Following Don Mattera’s death on Monday, SABC anchor Vuyo Mvoko reflects on how the former journalist, author and poet got him to where he is now.
It’s the year of our lord 1992. I’ve just graduated with a Bachelor of Arts degree pha ezinyoka (as my friend Vukani Mde called the Gqeberha campus of the then Vista University). I see an ad in the Weekly Mail (now Mail & Guardian). They’re looking for journalism interns, and I apply.
Days later, I’m asked to go to Johannesburg for an interview.
The way their system worked was that you paid for your bus/train/taxi ticket, and once you arrive in Johannesburg, the Weekly Mail would reimburse you for both legs of the trip.
I spent the week trying to raise the money for the one leg, but without success.
I had a little side hustle, on weekends, running my next-door neighbour Mpho Heshu’s shebeen (what is kwaNgqoko today). I couldn’t convince my tight-fisted neighbour to give me a loan either.
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The interviews were going to be held on a Saturday. The day before the interviews, our other next-door neighbour, Sis Nowandile, comes knocking: “You have a call from Johannesburg. The gentleman says it’s very important.” (I had left her telephone number on the application form, as we didn’t have one at our home.)
Gentleman on the line: Mhlekazi, this is Don Mattera.
Me: Hello, Mr Mattera.
Him: I hear you’re not coming for tomorrow’s interview?
Me: Yes, Sir, I couldn’t raise the money.
Him: You’ve got to come Mhlekazi. Borrow the money, you know we’ll reimburse you.
Me: I tried Sir.
Him: What a pity… Ok, let me tell you something I shouldn’t tell you. You’re already in – so to speak. We’ve looked at your application. Your portfolio of work speaks for itself. Go rob a bank, or ubamb’ umuntu inkunzi, just get the money and come.
My head started spinning. I couldn’t handle the dissonance. For I had accepted my “reality”. I had consoled myself by saying, ‘the chancer from the bush university, who didn’t have any kind of journalism training anyway, was probably not going to make it against those A students from prestigious Rhodes University who graduated in journalism. My ‘only claim to fame’ – after all – was only starting and editing a campus student newsletter, all part of our mobilisation efforts as the SRC of the time, of which I was the publications officer.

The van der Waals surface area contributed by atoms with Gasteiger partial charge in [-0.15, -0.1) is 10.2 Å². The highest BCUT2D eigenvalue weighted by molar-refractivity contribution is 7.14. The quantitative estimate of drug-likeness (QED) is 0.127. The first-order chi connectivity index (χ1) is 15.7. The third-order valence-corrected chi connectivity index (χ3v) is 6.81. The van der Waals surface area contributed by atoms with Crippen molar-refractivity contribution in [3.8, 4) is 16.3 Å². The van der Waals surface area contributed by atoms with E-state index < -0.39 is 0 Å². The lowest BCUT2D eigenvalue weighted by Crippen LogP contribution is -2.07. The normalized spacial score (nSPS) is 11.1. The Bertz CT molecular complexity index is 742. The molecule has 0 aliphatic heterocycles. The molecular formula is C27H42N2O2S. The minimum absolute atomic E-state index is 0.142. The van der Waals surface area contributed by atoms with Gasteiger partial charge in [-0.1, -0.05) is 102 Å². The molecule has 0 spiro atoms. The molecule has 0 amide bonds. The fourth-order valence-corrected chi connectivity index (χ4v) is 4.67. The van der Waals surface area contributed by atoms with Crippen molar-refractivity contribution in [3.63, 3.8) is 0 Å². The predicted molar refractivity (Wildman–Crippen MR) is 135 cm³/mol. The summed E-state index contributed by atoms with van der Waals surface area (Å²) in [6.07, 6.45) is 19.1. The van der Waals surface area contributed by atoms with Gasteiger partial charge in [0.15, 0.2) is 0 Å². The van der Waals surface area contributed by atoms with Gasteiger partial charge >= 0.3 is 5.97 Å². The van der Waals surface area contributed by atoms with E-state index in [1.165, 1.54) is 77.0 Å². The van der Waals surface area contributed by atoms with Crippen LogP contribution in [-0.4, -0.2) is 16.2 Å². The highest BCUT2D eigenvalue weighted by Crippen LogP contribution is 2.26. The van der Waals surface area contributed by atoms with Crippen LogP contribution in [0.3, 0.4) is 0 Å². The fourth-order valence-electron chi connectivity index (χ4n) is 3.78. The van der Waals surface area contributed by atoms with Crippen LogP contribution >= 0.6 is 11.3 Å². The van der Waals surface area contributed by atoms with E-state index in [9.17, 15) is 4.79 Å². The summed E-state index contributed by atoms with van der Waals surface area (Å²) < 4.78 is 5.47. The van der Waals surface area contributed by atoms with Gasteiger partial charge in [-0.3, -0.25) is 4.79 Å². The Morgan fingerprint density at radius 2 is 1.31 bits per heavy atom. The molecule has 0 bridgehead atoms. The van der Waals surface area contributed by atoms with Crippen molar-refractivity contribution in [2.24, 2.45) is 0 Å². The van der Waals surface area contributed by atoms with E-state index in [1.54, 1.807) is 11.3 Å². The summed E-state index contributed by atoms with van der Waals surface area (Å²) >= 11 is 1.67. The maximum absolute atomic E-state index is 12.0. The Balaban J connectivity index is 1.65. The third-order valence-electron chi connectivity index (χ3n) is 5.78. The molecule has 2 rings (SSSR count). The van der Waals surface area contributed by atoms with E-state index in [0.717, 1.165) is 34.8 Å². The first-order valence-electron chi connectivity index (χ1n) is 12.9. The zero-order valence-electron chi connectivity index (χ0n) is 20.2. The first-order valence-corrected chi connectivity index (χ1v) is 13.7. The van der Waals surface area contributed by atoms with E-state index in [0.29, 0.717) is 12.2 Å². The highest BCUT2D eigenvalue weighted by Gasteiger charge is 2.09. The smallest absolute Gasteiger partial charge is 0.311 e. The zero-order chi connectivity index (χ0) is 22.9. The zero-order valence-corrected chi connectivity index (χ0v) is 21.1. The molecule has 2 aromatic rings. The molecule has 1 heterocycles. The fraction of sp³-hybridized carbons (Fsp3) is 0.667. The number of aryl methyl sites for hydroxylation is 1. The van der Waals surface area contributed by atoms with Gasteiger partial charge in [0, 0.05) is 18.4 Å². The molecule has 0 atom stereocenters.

Off to Johannesburg
Early that evening, and it being a Friday night, shebeen king Mpho was wondering why I hadn’t pitched for work. He comes knocking to enquire. I tell him of my conversation with Bra Don – and the opportunity of a lifetime that I had just ‘lost’. He tells me he thought I was just trying my luck.
“What do we do now?” Mpho asks, “I spent all the money I had to buy stock for the weekend”.
He suggests we go and borrow from Bra George Luse, a former news photographer who was at the time running perhaps the most successful salon in the township of New Brighton.
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Bra George agrees to lend us money for a plane ticket, and the following morning I fly to Johannesburg.
A Weekly Mail driver fetches me from the airport, takes me straight to their offices, to a room full of dozens of fellow applicants.
A couple of writing exercises and an interview later, I’m on my way to the Wanderers Taxi Rank to catch a taxi back to Gqeberha.
Three days later, I get a telegram informing me that I had been successful.
The rest, as they say, is history. That call made me what I am today. Salute Bra Don! Salute Bra Zinga! You will forever be in my heart.
– SABC anchor of current affairs show ‘The Watchdog’. Former political editor at SABC and eNCA.